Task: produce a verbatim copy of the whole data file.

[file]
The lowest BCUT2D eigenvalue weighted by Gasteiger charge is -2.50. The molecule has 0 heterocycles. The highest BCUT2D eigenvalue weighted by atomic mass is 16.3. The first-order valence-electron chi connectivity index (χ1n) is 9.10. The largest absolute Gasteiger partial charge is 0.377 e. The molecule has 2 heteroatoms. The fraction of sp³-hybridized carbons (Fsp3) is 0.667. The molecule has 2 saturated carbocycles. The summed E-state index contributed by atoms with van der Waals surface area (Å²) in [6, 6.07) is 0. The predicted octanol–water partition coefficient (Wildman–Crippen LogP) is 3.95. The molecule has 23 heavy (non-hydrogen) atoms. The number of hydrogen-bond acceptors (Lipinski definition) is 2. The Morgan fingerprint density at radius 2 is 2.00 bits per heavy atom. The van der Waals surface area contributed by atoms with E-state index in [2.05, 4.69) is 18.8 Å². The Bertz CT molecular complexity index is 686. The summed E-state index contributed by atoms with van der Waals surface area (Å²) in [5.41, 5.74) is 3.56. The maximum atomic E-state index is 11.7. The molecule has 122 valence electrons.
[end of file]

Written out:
The lowest BCUT2D eigenvalue weighted by Gasteiger charge is -2.50. The molecule has 0 heterocycles. The highest BCUT2D eigenvalue weighted by atomic mass is 16.3. The first-order valence-electron chi connectivity index (χ1n) is 9.10. The largest absolute Gasteiger partial charge is 0.377 e. The molecule has 2 heteroatoms. The fraction of sp³-hybridized carbons (Fsp3) is 0.667. The molecule has 2 saturated carbocycles. The summed E-state index contributed by atoms with van der Waals surface area (Å²) in [6, 6.07) is 0. The predicted octanol–water partition coefficient (Wildman–Crippen LogP) is 3.95. The molecule has 23 heavy (non-hydrogen) atoms. The number of hydrogen-bond acceptors (Lipinski definition) is 2. The Morgan fingerprint density at radius 2 is 2.00 bits per heavy atom. The van der Waals surface area contributed by atoms with E-state index in [2.05, 4.69) is 18.8 Å². The Bertz CT molecular complexity index is 686. The summed E-state index contributed by atoms with van der Waals surface area (Å²) in [5.41, 5.74) is 3.56. The maximum atomic E-state index is 11.7. The molecule has 122 valence electrons.